Reflections on Nature at Kew

Cobaea scandens, Cup-and-saucer Vine in the Temperate House at Kew Gardens
Cobaea scandens, Cup-and-saucer vine. © Karen Netto (Andrews)

Inspiration

Chihuly’s dramatic glass artworks are currently on display at Kew Gardens. The inspirational Reflections on Nature exhibition invites the viewer to look more closely at the eye-catching colours and dramatic shapes found in real plants. As Chihuly’s bright blue Persian Column hangs from the Temperate House’s spectacular roof, a rigorous Mexican native climbs the stairs. The extraordinary twining ability of Cobaea scandens provided inspiration for the famous British naturalist, Charles Darwin.

Shape

This climber is known by a host of common names, most notably Cup-and Saucer Vine. This is perhaps best illustrated by the photo of a bud below. The bell-shaped flower is surrounded by a large cup- or ruff-like structure. It is also known as Cathedral Bells, Mexican Ivy and Monastery Bells.

Green bud in cup-like structure of Cobaea scandens in Kew’s Temperate House
© Karen Netto (Andrews)

Bud Transformation

Green is so often considered boring. It is ignored. Why? Whereas a bright artwork remains static, the green bud above undergoes a dramatic and colourful transformation as it matures.

Open, bright purple flower of Cobaea scandens, Cup-and-saucer Vine
© Karen Netto (Andrews)

Boring Green?

Is green really boring? Chihuly entitles one of his artworks Fiori Verdi, the Italian for Green Flowers. It is surrounded by the diverse leaf shapes from Kew’s amazing plant collections.

Chihuly’s Fiori Verdi surrounded by the diverse leaves of Kew’s Temperate House plant collection
© Karen Netto (Andrews)

Extraordinary Green Reality

If you climb the Temperate House stairs, you can look down on the extraordinary feather-like fans of Tree Ferns.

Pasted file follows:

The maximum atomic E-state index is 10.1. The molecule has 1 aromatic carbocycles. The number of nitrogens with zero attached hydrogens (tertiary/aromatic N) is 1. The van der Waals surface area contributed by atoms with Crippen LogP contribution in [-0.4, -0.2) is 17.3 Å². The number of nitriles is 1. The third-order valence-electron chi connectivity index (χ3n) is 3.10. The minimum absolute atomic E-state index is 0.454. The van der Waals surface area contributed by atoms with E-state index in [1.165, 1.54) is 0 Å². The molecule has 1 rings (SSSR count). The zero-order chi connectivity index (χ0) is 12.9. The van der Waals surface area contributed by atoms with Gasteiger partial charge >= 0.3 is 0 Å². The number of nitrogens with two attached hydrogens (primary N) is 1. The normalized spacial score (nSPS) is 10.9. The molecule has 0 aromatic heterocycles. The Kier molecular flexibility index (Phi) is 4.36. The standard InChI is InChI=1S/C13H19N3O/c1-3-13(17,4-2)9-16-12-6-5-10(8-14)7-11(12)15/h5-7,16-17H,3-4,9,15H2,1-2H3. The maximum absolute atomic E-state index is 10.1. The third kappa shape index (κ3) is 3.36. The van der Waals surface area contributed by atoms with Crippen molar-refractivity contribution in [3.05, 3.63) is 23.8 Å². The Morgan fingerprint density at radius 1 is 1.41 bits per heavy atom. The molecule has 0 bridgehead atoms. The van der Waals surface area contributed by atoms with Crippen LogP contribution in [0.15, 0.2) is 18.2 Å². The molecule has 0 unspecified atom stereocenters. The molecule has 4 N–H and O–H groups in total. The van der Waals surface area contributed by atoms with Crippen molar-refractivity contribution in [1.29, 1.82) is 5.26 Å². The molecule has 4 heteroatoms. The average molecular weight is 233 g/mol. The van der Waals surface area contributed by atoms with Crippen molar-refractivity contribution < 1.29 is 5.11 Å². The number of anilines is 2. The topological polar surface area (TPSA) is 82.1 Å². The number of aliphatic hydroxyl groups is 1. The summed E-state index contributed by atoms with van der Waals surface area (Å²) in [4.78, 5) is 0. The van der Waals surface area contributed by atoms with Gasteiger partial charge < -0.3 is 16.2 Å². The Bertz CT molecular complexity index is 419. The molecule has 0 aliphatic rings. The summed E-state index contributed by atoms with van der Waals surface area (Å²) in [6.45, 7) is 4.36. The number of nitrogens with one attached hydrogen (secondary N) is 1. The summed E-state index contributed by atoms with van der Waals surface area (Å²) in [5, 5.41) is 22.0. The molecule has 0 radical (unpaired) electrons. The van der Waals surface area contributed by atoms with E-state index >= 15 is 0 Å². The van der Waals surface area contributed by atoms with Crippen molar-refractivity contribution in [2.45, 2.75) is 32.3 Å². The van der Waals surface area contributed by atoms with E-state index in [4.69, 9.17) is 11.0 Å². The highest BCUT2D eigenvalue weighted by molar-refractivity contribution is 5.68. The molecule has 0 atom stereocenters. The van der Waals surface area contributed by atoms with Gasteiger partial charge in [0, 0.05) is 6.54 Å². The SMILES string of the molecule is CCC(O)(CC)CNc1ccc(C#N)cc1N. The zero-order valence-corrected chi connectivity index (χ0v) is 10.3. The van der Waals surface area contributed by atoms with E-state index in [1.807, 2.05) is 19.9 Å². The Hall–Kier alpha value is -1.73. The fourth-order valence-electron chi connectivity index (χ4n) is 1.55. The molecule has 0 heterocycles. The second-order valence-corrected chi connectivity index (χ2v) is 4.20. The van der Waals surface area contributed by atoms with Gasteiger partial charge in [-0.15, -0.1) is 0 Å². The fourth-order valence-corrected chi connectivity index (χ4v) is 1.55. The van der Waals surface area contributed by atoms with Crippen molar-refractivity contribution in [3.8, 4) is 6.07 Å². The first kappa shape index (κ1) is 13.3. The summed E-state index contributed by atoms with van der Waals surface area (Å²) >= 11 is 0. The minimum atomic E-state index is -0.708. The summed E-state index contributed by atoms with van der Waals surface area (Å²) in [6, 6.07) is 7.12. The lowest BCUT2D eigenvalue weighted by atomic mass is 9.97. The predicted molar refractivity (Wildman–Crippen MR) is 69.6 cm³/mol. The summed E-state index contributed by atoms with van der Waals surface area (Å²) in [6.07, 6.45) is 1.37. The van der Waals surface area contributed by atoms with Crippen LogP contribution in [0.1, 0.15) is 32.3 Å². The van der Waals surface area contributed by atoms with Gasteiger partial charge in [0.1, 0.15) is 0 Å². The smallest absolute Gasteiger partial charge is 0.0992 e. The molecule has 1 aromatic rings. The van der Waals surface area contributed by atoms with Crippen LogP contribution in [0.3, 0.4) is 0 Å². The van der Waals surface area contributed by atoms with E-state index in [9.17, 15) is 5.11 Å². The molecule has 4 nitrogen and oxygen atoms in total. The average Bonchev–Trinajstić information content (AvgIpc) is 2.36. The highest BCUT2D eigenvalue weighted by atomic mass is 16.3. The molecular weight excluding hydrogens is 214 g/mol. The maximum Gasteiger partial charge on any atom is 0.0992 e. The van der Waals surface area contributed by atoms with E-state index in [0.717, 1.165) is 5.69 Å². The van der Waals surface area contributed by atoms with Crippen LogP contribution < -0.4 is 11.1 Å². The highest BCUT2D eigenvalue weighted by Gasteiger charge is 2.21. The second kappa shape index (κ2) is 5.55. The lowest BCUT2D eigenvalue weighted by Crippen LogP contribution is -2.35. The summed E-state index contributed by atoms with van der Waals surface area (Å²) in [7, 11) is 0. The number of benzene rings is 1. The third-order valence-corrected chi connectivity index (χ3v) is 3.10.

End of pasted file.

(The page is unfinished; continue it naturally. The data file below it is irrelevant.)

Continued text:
Looking down on a feather-like fan of Tree Fern fronds from the Temperate House’s viewing gallery
© Karen Netto (Andrews)

Unreal?

It may appear that the great sculptor’s creations are unreal. Nature offers us some extraordinary morphology. Check out the cacti in the Princess of Wales Conservatory.

White cactus flower on Echinopsis aff. strigosa in Kew’s Princess of Wales Conservatory
© Karen Netto (Andrews)

A Real Match?

Could Chihuly’s colourful sculptures have any real matches in nature? Take a look at the Peruvian Lillies, Alstroemeria ‘Indian Summer’ in Kew’s Great Broad Walk Borders.

Peruvian Lily, Alstroemeria ‘Indian Summer’ in Kew’s Great Broad Walk Borders
© Karen Netto (Andrews)
Chihuly’s brightly coloured squiggles in front of Kew’s iconic Palm House
© Karen Netto (Andrews)

Autumn Colours

Chihuly’s brightly coloured glass squiggles announce the bright colours of autumn. Look at the colourful pumpkins in the kitchen garden and the changing leaf colours in the Arboretum.

An Artist at Work

Nature is an artist at work. Consider the beautiful simplicity of the venation in the Sacred Lotus bud below. Notice how Nature graduates the colour with her paint brush.

The exquisite, yet simple, coloration of a Sacred Lotus bud. © Karen Netto (Andrews)

A day in a botanic garden can open your eyes to appreciate the beauty of greenery and flowers around us every day.

Copyright Note 

© Karen Netto (Andrews)

These pages illustrate my love of plants, botany, biodiversity, gardens and creative expression. There is always so much to learn about plant diversity. I love sharing. This blog is a showcase for my own photography, commentary on plants and wildlife, gardens and other places visited, horticulture and related topics.

© Karen Netto (Andrews) 2018-19. All rights reserved. Unauthorized use and/or duplication of this material without express and written permission from this blog’s author and/or owner is strictly prohibited. Excerpts and links may be used, provided that full and clear credit is given to Karen Netto (Andrews) and botanykaren.net with appropriate and specific direction to the original content. 

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